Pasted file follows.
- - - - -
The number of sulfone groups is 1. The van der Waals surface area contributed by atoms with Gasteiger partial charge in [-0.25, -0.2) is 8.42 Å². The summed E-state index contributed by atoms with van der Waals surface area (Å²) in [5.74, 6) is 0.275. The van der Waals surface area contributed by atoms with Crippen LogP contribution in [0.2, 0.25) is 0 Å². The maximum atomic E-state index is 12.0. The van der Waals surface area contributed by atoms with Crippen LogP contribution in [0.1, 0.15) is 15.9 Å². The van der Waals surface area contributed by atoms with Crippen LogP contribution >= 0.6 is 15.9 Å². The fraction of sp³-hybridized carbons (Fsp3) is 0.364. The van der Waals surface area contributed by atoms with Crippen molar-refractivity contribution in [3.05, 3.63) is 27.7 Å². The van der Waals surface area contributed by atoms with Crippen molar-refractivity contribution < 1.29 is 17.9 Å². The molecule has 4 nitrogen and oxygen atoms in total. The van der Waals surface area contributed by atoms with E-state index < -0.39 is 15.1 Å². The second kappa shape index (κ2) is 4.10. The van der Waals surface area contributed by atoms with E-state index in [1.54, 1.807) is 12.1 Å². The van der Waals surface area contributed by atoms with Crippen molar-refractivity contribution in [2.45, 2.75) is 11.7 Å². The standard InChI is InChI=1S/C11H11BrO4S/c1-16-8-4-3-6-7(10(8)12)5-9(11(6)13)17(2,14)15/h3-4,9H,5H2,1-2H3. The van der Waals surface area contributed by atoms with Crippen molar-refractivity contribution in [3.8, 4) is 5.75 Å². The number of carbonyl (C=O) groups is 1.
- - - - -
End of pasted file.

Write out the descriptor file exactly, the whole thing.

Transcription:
The number of sulfone groups is 1. The van der Waals surface area contributed by atoms with Gasteiger partial charge in [-0.25, -0.2) is 8.42 Å². The summed E-state index contributed by atoms with van der Waals surface area (Å²) in [5.74, 6) is 0.275. The van der Waals surface area contributed by atoms with Crippen LogP contribution in [0.2, 0.25) is 0 Å². The maximum atomic E-state index is 12.0. The van der Waals surface area contributed by atoms with Crippen LogP contribution in [0.1, 0.15) is 15.9 Å². The van der Waals surface area contributed by atoms with Crippen LogP contribution >= 0.6 is 15.9 Å². The fraction of sp³-hybridized carbons (Fsp3) is 0.364. The van der Waals surface area contributed by atoms with Crippen molar-refractivity contribution in [3.05, 3.63) is 27.7 Å². The van der Waals surface area contributed by atoms with Crippen molar-refractivity contribution < 1.29 is 17.9 Å². The molecule has 4 nitrogen and oxygen atoms in total. The van der Waals surface area contributed by atoms with E-state index < -0.39 is 15.1 Å². The second kappa shape index (κ2) is 4.10. The van der Waals surface area contributed by atoms with E-state index in [1.54, 1.807) is 12.1 Å². The van der Waals surface area contributed by atoms with Crippen molar-refractivity contribution in [2.45, 2.75) is 11.7 Å². The standard InChI is InChI=1S/C11H11BrO4S/c1-16-8-4-3-6-7(10(8)12)5-9(11(6)13)17(2,14)15/h3-4,9H,5H2,1-2H3. The van der Waals surface area contributed by atoms with Crippen molar-refractivity contribution in [3.8, 4) is 5.75 Å². The number of carbonyl (C=O) groups is 1.